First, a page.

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Original Issue


Battling for a pennant with a team that has yet to hit as it should, the San Francisco Giants' manager is harassed by persistent rumors that he will be fired by Owner Horace Stoneham

Suited up in white baseball flannels, his dark locks curling above his forehead, Alvin Dark looks like a centurion carrying the Roman standard into Gaul. In the dugout, his brown eyes piercing the field, he has the look of eagles (see cover). He is a clean-cut, church-going, nonswearing Baptist, and everything about him reflects the wholesome life.

As a college football player at LSU Dark was a good enough runner to move Steve Van Buren to blocking back. Later he was a Marine officer. For 14 years he played shortstop and third base for the Braves, Giants, Cards, Cubs and Phils. He was the captain of two pennant-winning Giant teams (1951 and 1954), and he had a lifetime batting average of .289. He always gave his all and then some. "Baseball is his life," says Lee Walls, the Dodger utility man, who roomed with Dark for two years on the Cubs. "He lives, breathes and talks baseball most of the time. Many times when he sets baseball aside, he reads the Bible."

Ordinarily, Alvin Dark would be the last sort of person to excite rumors, but he is the manager of the San Francisco Giants, a team that is, perhaps unfairly, expected to win the National League pennant every year, and ever since the Giants moved from New York they have been the subject of more "inside" stories, gossip and rumors than any other club in either league.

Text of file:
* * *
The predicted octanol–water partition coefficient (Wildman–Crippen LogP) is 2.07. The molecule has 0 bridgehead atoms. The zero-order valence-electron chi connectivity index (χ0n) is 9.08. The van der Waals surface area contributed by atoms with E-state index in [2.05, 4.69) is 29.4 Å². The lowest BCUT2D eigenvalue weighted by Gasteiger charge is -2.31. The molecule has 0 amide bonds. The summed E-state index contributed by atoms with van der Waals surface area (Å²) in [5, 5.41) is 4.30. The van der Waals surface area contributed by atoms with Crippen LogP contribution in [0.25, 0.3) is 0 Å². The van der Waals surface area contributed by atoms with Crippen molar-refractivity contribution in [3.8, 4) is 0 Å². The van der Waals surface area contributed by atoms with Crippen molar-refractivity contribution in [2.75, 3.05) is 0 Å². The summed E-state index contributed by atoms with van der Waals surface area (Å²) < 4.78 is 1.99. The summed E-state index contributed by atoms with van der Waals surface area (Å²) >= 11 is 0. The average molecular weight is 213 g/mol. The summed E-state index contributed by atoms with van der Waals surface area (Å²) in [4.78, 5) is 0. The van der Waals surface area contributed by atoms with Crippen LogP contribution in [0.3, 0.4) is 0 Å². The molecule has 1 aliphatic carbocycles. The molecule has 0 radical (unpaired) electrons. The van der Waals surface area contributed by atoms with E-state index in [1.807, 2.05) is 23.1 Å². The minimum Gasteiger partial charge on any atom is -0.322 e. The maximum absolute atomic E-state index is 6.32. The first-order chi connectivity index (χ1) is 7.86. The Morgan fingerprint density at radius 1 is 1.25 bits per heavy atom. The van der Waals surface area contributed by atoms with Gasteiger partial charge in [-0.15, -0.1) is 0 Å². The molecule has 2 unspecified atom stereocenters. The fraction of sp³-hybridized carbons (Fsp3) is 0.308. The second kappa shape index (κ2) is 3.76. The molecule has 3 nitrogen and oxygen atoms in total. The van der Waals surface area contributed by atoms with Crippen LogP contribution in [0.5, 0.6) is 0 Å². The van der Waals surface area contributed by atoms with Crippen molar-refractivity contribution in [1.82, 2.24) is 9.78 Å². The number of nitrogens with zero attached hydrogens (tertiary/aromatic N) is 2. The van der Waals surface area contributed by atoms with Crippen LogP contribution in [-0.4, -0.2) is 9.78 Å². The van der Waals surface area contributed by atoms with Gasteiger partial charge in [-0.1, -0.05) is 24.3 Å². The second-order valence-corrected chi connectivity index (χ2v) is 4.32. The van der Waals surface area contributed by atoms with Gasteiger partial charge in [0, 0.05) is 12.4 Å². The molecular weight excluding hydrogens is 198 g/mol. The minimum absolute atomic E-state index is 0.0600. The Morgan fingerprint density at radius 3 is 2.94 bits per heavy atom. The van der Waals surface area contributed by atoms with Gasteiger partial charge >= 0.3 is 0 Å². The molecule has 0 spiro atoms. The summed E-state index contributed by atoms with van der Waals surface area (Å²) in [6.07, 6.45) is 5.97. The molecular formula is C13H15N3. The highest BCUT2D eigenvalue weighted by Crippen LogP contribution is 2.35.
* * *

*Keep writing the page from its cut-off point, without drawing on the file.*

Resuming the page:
Part of the reason for the stories, most of which concern a "feud" between Dark and Horace Stoneham, the Giants' owner, is that San Francisco is built for gossip. Perched on a peninsula on the edge of the Pacific, the city is separated from the frantic East by 3,000 miles of mountains, rivers and cornfields, and life is so pleasant and hubbub so remote that the middle of the country becomes a sort of Atlantic Ocean and the East another Europe. San Franciscans understandably enjoy discussing the beauties of their city, but they also spend a lot of time talking about the Giants.

Then there is the Giant front office itself, whose operations are about as clear, to most fans, as the murky dealings of a Byzantine court. Not long after the Giants moved to San Francisco, Bill Rigney, a local boy, was suddenly fired as manager during the season, and Clancy Sheehan, a scout and crony of Stoneham's, took his place in a shift that struck some people as a palace plot. That happened four years ago, but it helped fix the image of the Giant front office in the popular mind.

Added to all this is the rugged competition between the two morning newspapers—Hearst's Examiner, the self-styled "Monarch of the Dailies," and the brash Chronicle, neither of which has been known to play down the sensational. The Giants have never enjoyed the rapport with San Francisco sports-writers that had become a journalistic tradition back in New York. The relationship between team and press is usually good, but every once in a while one of the papers will print a story which the players feel is unfair or untrue. Dark himself refuses to read anything but the box scores in local papers. The latest contretemps involves Bob Shaw, a charming and exuberant relief pitcher who also happens to be an avid Gold-water supporter. ("You liberals can't hit," he is likely to twit a fellow pitcher in batting practice.) A couple of weeks ago Harry Jupiter of the Examiner did a feature story on Shaw that ran on the front page. Shaw was not amused and he talked of suing for libel. "I do not talk to myself when I warm up," he said, ticking off his grievances. "I do not say, 'I am the greatest,' my name is not Cassius and"—here Shaw paused for breath—"I am not against NATO!"